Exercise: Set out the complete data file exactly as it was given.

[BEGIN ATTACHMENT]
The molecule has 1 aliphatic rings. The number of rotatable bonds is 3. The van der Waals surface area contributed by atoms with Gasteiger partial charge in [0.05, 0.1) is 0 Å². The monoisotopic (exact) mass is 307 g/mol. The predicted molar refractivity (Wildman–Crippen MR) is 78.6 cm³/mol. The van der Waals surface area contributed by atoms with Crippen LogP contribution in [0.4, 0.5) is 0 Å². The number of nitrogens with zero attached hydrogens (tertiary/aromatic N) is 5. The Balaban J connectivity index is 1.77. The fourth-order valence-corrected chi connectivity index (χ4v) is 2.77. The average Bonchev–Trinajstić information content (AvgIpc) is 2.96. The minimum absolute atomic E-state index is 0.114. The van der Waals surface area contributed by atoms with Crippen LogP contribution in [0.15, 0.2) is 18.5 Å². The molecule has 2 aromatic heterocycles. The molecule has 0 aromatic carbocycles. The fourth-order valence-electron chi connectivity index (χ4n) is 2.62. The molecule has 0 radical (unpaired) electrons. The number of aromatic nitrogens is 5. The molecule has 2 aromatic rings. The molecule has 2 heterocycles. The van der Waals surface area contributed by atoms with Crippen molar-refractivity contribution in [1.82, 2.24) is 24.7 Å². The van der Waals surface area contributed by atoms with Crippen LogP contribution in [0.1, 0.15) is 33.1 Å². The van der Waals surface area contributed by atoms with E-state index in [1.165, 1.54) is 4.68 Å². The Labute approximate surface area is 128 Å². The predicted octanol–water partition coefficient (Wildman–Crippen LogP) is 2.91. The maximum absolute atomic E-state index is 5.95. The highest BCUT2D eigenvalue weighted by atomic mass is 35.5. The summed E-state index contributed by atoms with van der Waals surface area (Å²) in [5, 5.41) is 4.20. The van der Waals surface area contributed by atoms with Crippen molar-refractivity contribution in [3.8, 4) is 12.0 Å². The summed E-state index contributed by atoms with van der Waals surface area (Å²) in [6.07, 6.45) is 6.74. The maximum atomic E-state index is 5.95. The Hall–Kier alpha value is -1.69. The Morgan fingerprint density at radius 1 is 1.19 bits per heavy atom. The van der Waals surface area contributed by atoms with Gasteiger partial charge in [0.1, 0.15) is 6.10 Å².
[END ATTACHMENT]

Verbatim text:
The molecule has 1 aliphatic rings. The number of rotatable bonds is 3. The van der Waals surface area contributed by atoms with Gasteiger partial charge in [0.05, 0.1) is 0 Å². The monoisotopic (exact) mass is 307 g/mol. The predicted molar refractivity (Wildman–Crippen MR) is 78.6 cm³/mol. The van der Waals surface area contributed by atoms with Crippen LogP contribution in [0.4, 0.5) is 0 Å². The number of nitrogens with zero attached hydrogens (tertiary/aromatic N) is 5. The Balaban J connectivity index is 1.77. The fourth-order valence-corrected chi connectivity index (χ4v) is 2.77. The average Bonchev–Trinajstić information content (AvgIpc) is 2.96. The minimum absolute atomic E-state index is 0.114. The van der Waals surface area contributed by atoms with Crippen LogP contribution in [0.15, 0.2) is 18.5 Å². The molecule has 2 aromatic heterocycles. The molecule has 0 aromatic carbocycles. The fourth-order valence-electron chi connectivity index (χ4n) is 2.62. The molecule has 0 radical (unpaired) electrons. The number of aromatic nitrogens is 5. The molecule has 2 aromatic rings. The molecule has 2 heterocycles. The van der Waals surface area contributed by atoms with Crippen molar-refractivity contribution in [1.82, 2.24) is 24.7 Å². The van der Waals surface area contributed by atoms with Crippen LogP contribution in [0.1, 0.15) is 33.1 Å². The van der Waals surface area contributed by atoms with E-state index in [1.165, 1.54) is 4.68 Å². The Labute approximate surface area is 128 Å². The predicted octanol–water partition coefficient (Wildman–Crippen LogP) is 2.91. The maximum absolute atomic E-state index is 5.95. The highest BCUT2D eigenvalue weighted by atomic mass is 35.5. The summed E-state index contributed by atoms with van der Waals surface area (Å²) in [5, 5.41) is 4.20. The van der Waals surface area contributed by atoms with Crippen molar-refractivity contribution in [3.8, 4) is 12.0 Å². The summed E-state index contributed by atoms with van der Waals surface area (Å²) in [6.07, 6.45) is 6.74. The maximum atomic E-state index is 5.95. The Hall–Kier alpha value is -1.69. The Morgan fingerprint density at radius 1 is 1.19 bits per heavy atom. The van der Waals surface area contributed by atoms with Gasteiger partial charge in [0.1, 0.15) is 6.10 Å².